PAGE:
Jeremy,

    Great stuff! Thanks for posting. I have replied in-line below…

    “While your adjustments for the different types of hitters is appropriate for analysis and possible adjustments to base position, shouldn’t there be data for each hitter, in each rotation, from every team you face?”

    If you have the resources to gather this information absolutely. Most college and international teams have in depth analysis of each player. However, it can be tough at the high school and club level to gather this information.

    “When we play 40+ matches in a span of time less than three months it also helps ease the information overload on players when we adjust for just the top hitters on the top teams in our state.”

    Simplifying the amount of information we give our athletes during a match is really important. Again, you have to build your systems not only around the ability of your players, but also the ability of your opponents, along with the resources that you have available. It’s absolutely OK to move players out of middle-middle or 2 by 2 if you can find strong tendencies. We have a client in Arizona who has won multiple state championships playing her right back defender at 1 by 1 because that’s where balls are going in her league.

    “On a side note: As GM2 continues expanding its reach to coaches of all levels, I hope to see high level high school coaches share their findings just as the elite college and USA coaches currently share. There are unique challenges we must face that are specific to the high school scene alone.”

    We are working with volleymetrics on gathering more high school and club data as we speak! Personally I think the game is relative at all levels, but like you said it would be great to have some more concrete evidence at those levels.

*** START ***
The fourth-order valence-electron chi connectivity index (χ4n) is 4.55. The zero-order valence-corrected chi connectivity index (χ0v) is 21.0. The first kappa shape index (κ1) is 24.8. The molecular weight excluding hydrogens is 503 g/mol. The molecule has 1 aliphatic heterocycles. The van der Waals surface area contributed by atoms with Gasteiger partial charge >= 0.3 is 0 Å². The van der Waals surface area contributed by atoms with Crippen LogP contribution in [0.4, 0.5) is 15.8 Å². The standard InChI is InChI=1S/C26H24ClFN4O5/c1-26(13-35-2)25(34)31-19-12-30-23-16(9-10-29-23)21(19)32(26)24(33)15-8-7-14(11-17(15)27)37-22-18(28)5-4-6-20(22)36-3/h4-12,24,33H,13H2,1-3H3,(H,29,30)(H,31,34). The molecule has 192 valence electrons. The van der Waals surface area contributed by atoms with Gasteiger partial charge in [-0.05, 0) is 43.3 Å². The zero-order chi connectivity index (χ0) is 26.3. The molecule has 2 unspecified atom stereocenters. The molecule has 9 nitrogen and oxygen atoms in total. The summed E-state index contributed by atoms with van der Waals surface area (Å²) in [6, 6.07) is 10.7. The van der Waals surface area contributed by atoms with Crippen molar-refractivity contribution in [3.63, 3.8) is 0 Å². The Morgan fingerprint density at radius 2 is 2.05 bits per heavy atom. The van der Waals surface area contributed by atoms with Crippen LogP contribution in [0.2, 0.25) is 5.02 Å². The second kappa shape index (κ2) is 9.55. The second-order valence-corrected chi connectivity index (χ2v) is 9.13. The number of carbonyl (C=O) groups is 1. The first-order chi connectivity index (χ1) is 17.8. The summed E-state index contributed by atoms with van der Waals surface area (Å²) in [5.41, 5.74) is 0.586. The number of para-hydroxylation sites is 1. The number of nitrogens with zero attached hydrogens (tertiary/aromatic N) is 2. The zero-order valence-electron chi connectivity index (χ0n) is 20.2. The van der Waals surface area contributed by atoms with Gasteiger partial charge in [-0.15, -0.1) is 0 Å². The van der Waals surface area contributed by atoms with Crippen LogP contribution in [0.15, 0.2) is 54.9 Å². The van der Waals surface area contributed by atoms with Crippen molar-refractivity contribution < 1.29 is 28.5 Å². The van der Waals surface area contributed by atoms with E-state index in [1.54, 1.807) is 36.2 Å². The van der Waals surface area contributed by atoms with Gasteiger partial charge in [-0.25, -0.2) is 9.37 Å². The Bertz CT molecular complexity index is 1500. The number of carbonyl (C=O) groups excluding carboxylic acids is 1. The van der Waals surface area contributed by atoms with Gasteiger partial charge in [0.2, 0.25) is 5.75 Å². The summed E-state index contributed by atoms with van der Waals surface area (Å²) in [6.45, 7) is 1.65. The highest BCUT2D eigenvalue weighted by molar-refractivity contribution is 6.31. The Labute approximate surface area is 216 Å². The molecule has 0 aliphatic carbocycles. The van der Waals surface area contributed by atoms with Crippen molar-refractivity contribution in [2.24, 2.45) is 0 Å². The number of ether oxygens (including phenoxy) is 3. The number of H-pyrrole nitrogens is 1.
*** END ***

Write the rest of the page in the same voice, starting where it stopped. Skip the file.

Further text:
Thanks again for posting!

    Mike Wall
    Gold Medal Squared

  3. Michael Taylor says:

    I tried the middle-middle this season with my boys JV team. We’re 12 and 3 so far and that is due largely to solid defense. While I can’t prove a cause-effect relationship between this system and our success, I am sold on continuing with it in the Fall with my girls JV team.

    I did make one modification. I moved my libero to LB because he is a good emergency setter and I found that he was most comfortable setting our right side hitter from the LB position when the setter took first ball out of a RB base. The angles were just more conducive for making that set.

    So that meant that my outside hitters played in the “middle middle” position. I honestly didn’t notice any drop of in efficiency with putting the libero in the LB. And of course the OH in the “middle middle” slot opened up the bic as an attacking option.

    I’m not saying this was a statistically “sound” move on my part; it just worked for our personnel. That said, I am wondering if anyone has studied the “optimal” position for emergency setting. I am thinking of trying my female libero as my emergency setter out of the middle-middle, but am still skeptical as to whether she would be able get to second ball on time. Any advice/insights would be much appreciated.